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Lord Falconer of Thoroton: Let me deal first with Amendments Nos. 136 and 137, and then Amendment No. 138 to which the noble and gallant Lord, Lord Craig of Radley, has just spoken.

First, the amendment of the noble Viscount, Lord Astor: Amendment No. 136 seeks to reverse Clause 49, which places a duty upon the commissioner to promote good practice and to procure compliance with the law. The noble Viscount would like to reverse the order, but with the greatest respect to him we feel that that is wrong. The clause places good practice first; it is the broader concept encompassing compliance with the relevant legislation, a more specific requirement. As presently drafted, the clause quite clearly focuses attention on that aspect of good practice which consists in observing the requirements of the Act. That is unmistakably emphasised. I am not convinced that the amendment of the noble Viscount, Lord Astor, is an improvement at all. It is right that the general principle of good practice is stated first and that the most important aspect of that principle--compliance with the law--is properly emphasised. I believe that the clause as drafted gets that right.

The second element of the noble Viscount's amendment would place the commissioner under a new duty to consult with the parties affected before seeking to promote good practice. I wonder whether a statutory requirement of this kind on the commissioner is necessary. It raises the question with whom the commissioner is to consult. That would be difficult to prescribe. I believe that that is something that should be left to the commissioner's discretion. In exercising that discretion, the commissioner will always be under a duty to take into account all relevant considerations and it would seem to be a matter for her as to whom she wishes to consult in relation to good practice.

The second amendment of the noble Viscount, Lord Astor, Amendment No. 137, would carry forward this requirement to consult those parties affected to subsection (3)(a) of the clause, which empowers the commissioner to prepare and disseminate codes of practice for guidance as to good practice. Again, and for the same reasons, I wonder whether this is necessary. There might be some advantage in requiring the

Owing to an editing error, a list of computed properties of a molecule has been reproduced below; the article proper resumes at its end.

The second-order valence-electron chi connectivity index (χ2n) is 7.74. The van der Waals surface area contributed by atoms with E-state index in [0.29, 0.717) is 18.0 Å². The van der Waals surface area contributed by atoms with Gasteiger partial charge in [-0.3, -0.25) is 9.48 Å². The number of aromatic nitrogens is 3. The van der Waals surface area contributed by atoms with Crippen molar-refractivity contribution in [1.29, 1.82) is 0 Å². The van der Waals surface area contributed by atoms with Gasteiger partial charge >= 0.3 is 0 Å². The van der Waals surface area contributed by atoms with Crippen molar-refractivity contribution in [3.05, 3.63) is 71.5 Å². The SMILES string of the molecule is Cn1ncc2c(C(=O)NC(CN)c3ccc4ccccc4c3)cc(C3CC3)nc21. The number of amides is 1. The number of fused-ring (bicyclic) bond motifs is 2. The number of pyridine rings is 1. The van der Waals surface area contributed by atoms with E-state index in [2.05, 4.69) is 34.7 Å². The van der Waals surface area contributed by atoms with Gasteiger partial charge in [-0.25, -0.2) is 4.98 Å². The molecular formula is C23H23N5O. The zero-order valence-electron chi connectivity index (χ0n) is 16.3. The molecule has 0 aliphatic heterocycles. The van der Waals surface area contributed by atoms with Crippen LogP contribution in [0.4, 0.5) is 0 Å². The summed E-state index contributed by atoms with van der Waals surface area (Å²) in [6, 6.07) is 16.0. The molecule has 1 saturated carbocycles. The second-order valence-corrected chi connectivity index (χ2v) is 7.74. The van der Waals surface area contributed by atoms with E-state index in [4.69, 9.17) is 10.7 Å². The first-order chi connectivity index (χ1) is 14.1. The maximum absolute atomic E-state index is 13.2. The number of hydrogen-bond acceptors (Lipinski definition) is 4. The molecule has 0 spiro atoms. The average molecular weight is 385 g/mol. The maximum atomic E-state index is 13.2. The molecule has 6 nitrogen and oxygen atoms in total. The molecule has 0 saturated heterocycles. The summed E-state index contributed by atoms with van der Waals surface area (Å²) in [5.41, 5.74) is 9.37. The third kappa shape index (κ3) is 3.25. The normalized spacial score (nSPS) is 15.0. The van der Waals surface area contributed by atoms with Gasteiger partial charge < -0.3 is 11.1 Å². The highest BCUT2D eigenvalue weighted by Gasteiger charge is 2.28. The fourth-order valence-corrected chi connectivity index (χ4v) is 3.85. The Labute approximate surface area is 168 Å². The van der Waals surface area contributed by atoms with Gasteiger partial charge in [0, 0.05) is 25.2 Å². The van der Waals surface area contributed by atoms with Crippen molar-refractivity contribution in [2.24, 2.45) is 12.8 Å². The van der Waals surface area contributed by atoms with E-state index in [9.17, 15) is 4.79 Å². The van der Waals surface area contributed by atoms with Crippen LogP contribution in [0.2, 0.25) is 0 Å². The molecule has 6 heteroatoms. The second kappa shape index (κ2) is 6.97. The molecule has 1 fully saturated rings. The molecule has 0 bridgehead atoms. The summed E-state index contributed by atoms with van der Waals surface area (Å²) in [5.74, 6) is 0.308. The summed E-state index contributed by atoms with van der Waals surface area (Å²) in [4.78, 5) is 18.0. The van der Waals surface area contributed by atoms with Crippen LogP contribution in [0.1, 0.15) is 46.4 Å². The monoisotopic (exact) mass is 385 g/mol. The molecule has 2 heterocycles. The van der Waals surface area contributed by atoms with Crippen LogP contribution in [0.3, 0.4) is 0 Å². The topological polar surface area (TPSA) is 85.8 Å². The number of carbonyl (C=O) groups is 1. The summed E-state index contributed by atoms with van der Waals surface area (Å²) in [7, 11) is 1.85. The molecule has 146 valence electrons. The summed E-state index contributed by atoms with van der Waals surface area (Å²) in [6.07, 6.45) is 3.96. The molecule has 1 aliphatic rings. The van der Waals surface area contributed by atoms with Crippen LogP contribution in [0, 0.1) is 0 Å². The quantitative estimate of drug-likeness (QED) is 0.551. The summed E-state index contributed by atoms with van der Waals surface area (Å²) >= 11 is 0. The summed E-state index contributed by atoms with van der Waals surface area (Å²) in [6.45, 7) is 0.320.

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commissioner to consult before issuing definitive codes of practice, and I shall certainly have another look at this. However, in the light of the other comments I have made, I hope the noble Viscount, Lord Astor, will consider withdrawing his amendment.

Amendment No. 138, moved by the noble and gallant Lord, Lord Craig of Radley, appears to seek to create stronger regulatory powers for the commissioner. It requires that, where she considers it appropriate to issue a good practice code of conduct, that code should be legally enforceable. The commissioner already has the necessary regulatory powers and this amendment will, in fact, give him or her less flexibility. Under the Bill, if the commissioner considers it appropriate to issue a code, it will be enforceable to the extent that it is based on the Bill's regime.

In particular, the first principle in Schedule 1, requires that,

    "Personal data shall be processed fairly and lawfully",

so that if any code of practice that she may choose to issue reflects that obligation, it will be enforceable. This principle also has detailed interpretation in the first three schedules. The Bill also gives the commissioner the option of including guidance in a code which, although not enforceable, is recognised good practice.

The effect of the amendment will be to prevent her from doing this because in any code of practice that she issues she will have to stick to matters that can be enforced. There is a clear role to be played by enforcement and a clear role to be played by general, non-regulatory guidance. We need both. The effect of this amendment is to restrict the codes of practice that she would issue to enforceable matters. This is not appropriate; the balance struck in the legislation as presently drafted is about right.

I hope, in those circumstances, that the noble and gallant Lord, Lord Craig of Radley, will feel able to withdraw his amendment.

7.30 p.m.

Viscount Astor: I do not know whether the noble and gallant Lord wishes to respond, before I withdraw the amendment?

Lord Craig of Radley: No. I much appreciate what the noble and learned Lord, Lord Falconer of Thoroton, has just said. What is important is the knowledge that closed circuit television is in a regime which ensures and maintains public confidence. I shall obviously read with great care what has been said, but I have nothing further to add to what I have said at this stage.